Wadin' In the Water

 Friday, October 15, 2010. In Cambodia, to be eligible to become a lower secondary school teacher, one must hold a certificate of general secondary education, pass an entrance exam and undertake two-years training at one of the six regional teacher training centers (RTTC), which are located in Battambang, Prey Veng, Takeo, Kampong Cham, and Kandal provinces.

Upon successful completion of the RTTC training, graduates are warded a certificate of pedagogical training, qualifying them to teach 7th, 8th and 9th grade. As part of teacher training, there are fourteen weeks of teaching practicum training in total (six weeks in the first year and eight weeks in the second year).

This year, the national exam for Year I entrance into the RTTC for 2010-2011, was held across 8 different school-based testing sites in Battambang, on Friday, October 15. It had rained everyday of the week leading up to the exam, and particularly hard the night before the exam. The campus of the RTTC Battambang flooded (per usual during the rainy season). In the photo to the left, I am standing in a shallow area outside the academic offices. Most ground level offices, classrooms, and the library had 8 inches of water and in lower lying places, more. Now I know the rationale behind the three tiers of empty bottom shelves in the bookcases in the RTTC library. Silly me, I interpreted empty shelves as evidence for the need to establish a better book donation pipeline for the library. Yes they need English language books, desperately, but lesson learned about observing and interpreting from a resource rich American perspective. Everyday I have similar experiences to remind me to ask why something is done a particular way in Cambodia...because, odds are it’s not for the reason I would expect...it’s usually for a more environment and resource starved reason that I’m still learning to understand and overlay onto everything.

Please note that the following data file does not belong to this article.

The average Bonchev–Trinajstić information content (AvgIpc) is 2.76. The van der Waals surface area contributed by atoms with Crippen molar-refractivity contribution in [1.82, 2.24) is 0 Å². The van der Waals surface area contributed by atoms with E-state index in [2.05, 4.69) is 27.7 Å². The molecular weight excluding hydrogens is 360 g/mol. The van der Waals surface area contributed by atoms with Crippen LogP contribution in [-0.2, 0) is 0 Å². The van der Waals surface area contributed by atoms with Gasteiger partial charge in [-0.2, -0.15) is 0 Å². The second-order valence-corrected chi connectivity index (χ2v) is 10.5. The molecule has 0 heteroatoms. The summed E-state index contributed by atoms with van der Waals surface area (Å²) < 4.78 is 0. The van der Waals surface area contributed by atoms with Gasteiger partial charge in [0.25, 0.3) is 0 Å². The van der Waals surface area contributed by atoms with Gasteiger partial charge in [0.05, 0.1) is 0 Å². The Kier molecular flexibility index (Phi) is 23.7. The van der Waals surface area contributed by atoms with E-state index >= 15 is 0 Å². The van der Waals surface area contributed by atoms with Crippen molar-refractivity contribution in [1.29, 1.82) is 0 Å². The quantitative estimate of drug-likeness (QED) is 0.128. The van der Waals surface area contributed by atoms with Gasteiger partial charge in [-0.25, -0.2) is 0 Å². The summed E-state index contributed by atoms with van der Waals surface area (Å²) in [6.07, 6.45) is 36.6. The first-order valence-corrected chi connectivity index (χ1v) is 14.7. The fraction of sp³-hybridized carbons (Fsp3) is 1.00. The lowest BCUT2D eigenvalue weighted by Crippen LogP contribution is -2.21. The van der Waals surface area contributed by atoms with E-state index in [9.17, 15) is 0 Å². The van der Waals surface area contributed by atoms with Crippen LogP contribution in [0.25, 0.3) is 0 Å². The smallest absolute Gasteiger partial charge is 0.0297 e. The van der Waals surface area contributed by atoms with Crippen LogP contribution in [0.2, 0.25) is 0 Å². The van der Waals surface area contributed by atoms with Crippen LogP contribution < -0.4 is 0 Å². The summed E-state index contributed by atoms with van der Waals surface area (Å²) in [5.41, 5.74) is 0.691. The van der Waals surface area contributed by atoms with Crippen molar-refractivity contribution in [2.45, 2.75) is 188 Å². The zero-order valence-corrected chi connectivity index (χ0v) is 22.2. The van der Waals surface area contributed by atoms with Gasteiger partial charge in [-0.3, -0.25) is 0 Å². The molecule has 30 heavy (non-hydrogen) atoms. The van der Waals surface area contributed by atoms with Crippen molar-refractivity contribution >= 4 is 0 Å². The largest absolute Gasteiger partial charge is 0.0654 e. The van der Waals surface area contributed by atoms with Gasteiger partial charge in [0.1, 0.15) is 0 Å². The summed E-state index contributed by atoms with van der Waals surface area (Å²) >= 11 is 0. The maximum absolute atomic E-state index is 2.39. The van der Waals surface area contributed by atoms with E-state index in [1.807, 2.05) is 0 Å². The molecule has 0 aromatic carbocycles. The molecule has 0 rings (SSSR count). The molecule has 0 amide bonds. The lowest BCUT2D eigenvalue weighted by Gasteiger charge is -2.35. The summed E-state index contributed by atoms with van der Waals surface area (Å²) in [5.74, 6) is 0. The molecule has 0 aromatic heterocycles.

Wading in the murky flood water, I toured the RTTC’s small campus to view the damage to classrooms and the library. I caught myself humming the Wadin’ in the Water tune, an old slave spiritual hummed regularly by my grandmother...in the U.S. south, and just one generation before her used as a guiding message to runaway slaves... to freedom.  Hhhuuum. A connection starts to formulate… Without the floodwaters, the antiquated and dilapidated buildings set a grim scene. On this day, the water and damage to books, desks and belongings left on the floors, just added to frustrations that I battle to understand on a daily basis. If I’m frustrated, my goodness, how it must feel to be a national—to live and be vulnerable to this year after year after year. I resolve that, yes, my Peace Corps service is of value. And I staunchly believe that education is the key. What we’re doing does make a difference. And as I continue humming, Wadin’ in the Water….my frustration lessens. I realize anew, that I am my grandmother’s legacy—even here in Cambodia! She passed the message of education as freedom and a way out of poverty on to me, and now, in my Peace Corps role, I get to pass that message on to my teacher trainees and trainer counterparts. Who knows, one of the future teachers that I teach English to may teach the young person who finds the solution to the RTTC’s constant flooding problem. The thought of the message of my ancestors reaching across the generations puts a ginormous smile on my face as I sing my way through the flood waters at my school.


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“Sunset at the Railroad” by PCV Nicholas Baylor Hall. Namibia, 2011.